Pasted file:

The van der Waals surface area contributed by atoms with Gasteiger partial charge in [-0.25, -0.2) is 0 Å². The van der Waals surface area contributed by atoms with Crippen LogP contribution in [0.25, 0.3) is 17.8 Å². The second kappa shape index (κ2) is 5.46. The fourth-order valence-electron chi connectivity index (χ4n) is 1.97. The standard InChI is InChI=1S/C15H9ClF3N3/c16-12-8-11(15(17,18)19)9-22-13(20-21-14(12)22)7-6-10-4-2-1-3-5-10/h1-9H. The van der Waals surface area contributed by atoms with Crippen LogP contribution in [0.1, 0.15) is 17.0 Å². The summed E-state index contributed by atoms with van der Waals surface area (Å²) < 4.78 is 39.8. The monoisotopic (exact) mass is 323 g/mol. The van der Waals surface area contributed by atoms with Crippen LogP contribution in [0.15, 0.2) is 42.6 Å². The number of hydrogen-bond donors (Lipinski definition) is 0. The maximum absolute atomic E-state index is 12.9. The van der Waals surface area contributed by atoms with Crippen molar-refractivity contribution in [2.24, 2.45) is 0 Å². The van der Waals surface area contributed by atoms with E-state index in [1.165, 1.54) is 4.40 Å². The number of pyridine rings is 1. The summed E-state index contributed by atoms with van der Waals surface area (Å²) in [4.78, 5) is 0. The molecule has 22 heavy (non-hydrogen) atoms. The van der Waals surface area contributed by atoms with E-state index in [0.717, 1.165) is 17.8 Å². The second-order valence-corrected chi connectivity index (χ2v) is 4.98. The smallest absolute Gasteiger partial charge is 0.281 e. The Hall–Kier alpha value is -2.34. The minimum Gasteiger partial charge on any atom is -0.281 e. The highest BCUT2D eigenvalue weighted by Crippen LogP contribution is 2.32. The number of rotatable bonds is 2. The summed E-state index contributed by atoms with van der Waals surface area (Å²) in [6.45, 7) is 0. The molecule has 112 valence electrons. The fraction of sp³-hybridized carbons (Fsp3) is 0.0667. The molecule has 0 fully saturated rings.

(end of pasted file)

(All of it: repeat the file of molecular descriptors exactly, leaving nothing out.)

The van der Waals surface area contributed by atoms with Gasteiger partial charge in [-0.25, -0.2) is 0 Å². The van der Waals surface area contributed by atoms with Crippen LogP contribution in [0.25, 0.3) is 17.8 Å². The second kappa shape index (κ2) is 5.46. The fourth-order valence-electron chi connectivity index (χ4n) is 1.97. The standard InChI is InChI=1S/C15H9ClF3N3/c16-12-8-11(15(17,18)19)9-22-13(20-21-14(12)22)7-6-10-4-2-1-3-5-10/h1-9H. The van der Waals surface area contributed by atoms with Crippen LogP contribution in [0.1, 0.15) is 17.0 Å². The summed E-state index contributed by atoms with van der Waals surface area (Å²) < 4.78 is 39.8. The monoisotopic (exact) mass is 323 g/mol. The van der Waals surface area contributed by atoms with Crippen LogP contribution in [0.15, 0.2) is 42.6 Å². The number of hydrogen-bond donors (Lipinski definition) is 0. The maximum absolute atomic E-state index is 12.9. The van der Waals surface area contributed by atoms with Crippen molar-refractivity contribution in [2.24, 2.45) is 0 Å². The van der Waals surface area contributed by atoms with E-state index in [1.165, 1.54) is 4.40 Å². The number of pyridine rings is 1. The summed E-state index contributed by atoms with van der Waals surface area (Å²) in [4.78, 5) is 0. The molecule has 22 heavy (non-hydrogen) atoms. The van der Waals surface area contributed by atoms with E-state index in [0.717, 1.165) is 17.8 Å². The second-order valence-corrected chi connectivity index (χ2v) is 4.98. The smallest absolute Gasteiger partial charge is 0.281 e. The Hall–Kier alpha value is -2.34. The minimum Gasteiger partial charge on any atom is -0.281 e. The highest BCUT2D eigenvalue weighted by Crippen LogP contribution is 2.32. The number of rotatable bonds is 2. The summed E-state index contributed by atoms with van der Waals surface area (Å²) in [6.45, 7) is 0. The molecule has 112 valence electrons. The fraction of sp³-hybridized carbons (Fsp3) is 0.0667. The molecule has 0 fully saturated rings.